"Educational institutions (I’m speaking here of the United States at least) are increasingly corporatized in their organization, goals, and language. The utilitarian and public (as well as the declarative and spectacular) are emphasized over the speculative or private. This can affect the kind of creativity that doesn’t work on a metronome or a meter.
The corporate atmosphere of educational institutions is usually not fully transparent to the student, yet it is part of the infrastructure for the economic stresses they face: student loans, job and art market pressures. In that geopolitical/economic matrix, it is no surprise that the schedule of the traditional two-year MFA Fine Arts program is as rigidly timed as a military quadrille. Speaking as a participant, I can say that this is necessary in order to pack as much real instruction and experience in as possible, but it also ensures the appearance of instruction and of money’s worth.
Between the first few weeks of sheer shock when students experience an overwhelming exposure to a bewilderingly vast amount of diverse new artists, ideas, theoretical languages, art styles, aesthetic and political criteria (many of these contradictory), and the pressure in the second year to come up with a streamlined package of thesis work, there are literally only a few weeks in the two years when experimentation can take place with some knowledge and some momentary freedom from expectations.
Students are expected to produce work regularly for critiques and discussion with teachers and visiting artists. This is why they have come to graduate school, but, in this atmosphere, it is unfortunately also the case that doing work whose meaning you might not have a ready explanation for, work that is transitional, even work that is a “failure,” is a terrible risk.
This enforces the current dominance of intentionality. Even though many art faculty still express a mid-20th-century rhetoric of experimentation and discovery through studio practice, there has been a radical shift in the past thirty years from the mix of formalism and subjective expressionism that characterized art education in the wake of Abstract Expressionism, to a type of conceptualism that, at least on the surface, seems to reward rationalized concordance between visual appearance and verbal articulation, a to b. An artist today is unlikely to start a work without knowing exactly what it’s going to look like and to mean. Appropriation and sampling give you the basic elements; a catalogue of tropes and recipes provide methods and styles for their assembly. Students are encouraged to research the subject of their work, consider their audience, and have all elements in place before they proceed to execute the work accordingly.
Here Walter Benjamin’s conclusion to his 1928 essay, “Post No Bills: The Writer’s Technique in Thirteen Theses”—“The work is the death mask of its conception”—should be a cautionary precept. Benjamin’s interest in the “unintentional truth” carried within the dust and debris of early consumer capitalism reminds one that a contemporary artist’s intentions cannot determine what mark of its time the work will ultimately carry into the future, intention notwithstanding.
Here the artist’s encounter with (an expanded notion of) materiality takes on new importance, transforming the linearity of intentionality. Experimentation with time, chance, language, even research, as well as with traditional media, can bring the artist to an expression that tells the artist something beyond the already previsualized, audience-tested, executed idea. Some works of course require planning, but even then the task of the artist is to be extremely alert to his or her own reaction to elements that may seem like surplus in terms of the initial intentional program but feel the most alive, however illogical at first glance. Political art is often criticized as didactic, even when it’s only meant to be accessible to a targeted audience. Perhaps that’s because some (though not all) “political art” works may neglect the unexpected power that can be released by something seemingly peripheral to a political or didactic program: a color, the angle of a shot, the small gesture of a performance that speaks volumes, in an allusive poetic register. Even just for a nearly imperceptible moment, a work must be allowed to become unmoored from its initial premise.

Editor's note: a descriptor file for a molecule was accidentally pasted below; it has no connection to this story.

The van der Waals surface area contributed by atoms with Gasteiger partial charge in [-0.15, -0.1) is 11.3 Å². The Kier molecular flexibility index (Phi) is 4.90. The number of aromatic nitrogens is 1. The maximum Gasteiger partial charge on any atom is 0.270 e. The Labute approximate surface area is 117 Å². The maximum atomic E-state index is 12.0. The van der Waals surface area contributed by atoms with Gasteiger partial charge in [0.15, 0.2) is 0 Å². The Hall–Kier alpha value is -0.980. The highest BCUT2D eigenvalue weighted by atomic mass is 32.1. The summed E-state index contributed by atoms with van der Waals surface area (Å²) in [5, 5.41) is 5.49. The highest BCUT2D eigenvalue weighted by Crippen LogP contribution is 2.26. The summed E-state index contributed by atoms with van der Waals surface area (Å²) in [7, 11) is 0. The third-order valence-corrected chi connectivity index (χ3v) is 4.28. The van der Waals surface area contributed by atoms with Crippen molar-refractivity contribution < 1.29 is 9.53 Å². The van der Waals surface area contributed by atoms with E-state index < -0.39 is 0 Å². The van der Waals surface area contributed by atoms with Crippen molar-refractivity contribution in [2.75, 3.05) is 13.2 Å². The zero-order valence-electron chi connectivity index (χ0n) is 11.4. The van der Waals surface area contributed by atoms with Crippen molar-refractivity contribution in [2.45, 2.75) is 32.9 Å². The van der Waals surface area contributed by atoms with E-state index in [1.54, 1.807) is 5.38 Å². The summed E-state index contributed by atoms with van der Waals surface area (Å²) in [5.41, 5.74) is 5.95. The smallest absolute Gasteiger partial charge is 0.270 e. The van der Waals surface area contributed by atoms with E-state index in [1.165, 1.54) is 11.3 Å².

To get around the rigid confines of intentionality and self-commodification, I have another assignment I’ll just sneak in here, another path in the same direction as Fail! To help students to access the unknown within themselves, I ask them to write a detailed description of the visual appearance of a work they would never do, to convey through language both the work and the reason they would never do it. I always say, you’ve already pictured something the minute I said this. What did you picture? The result, often enough, is a description of an interesting work that they obviously should try to do. Here language has been the experimental path to an extremely important realization for an artist: that what you dislike passionately is in part something that is within you.
Finally, writing the present essay, I thought about one other possible assignment. I’ve never tried it, and in the current system, it would perhaps be radical to the point of insubordination. Since necessity is an ineffable yet crucial factor in what makes a work interesting, this assignment would be to experience the world but NOT make any art, for an hour, a day, a month, a year. You do not have my permission to make art. I forbid you to make art.
What creativity might erupt from this suppression?”
Mira Schor - Fail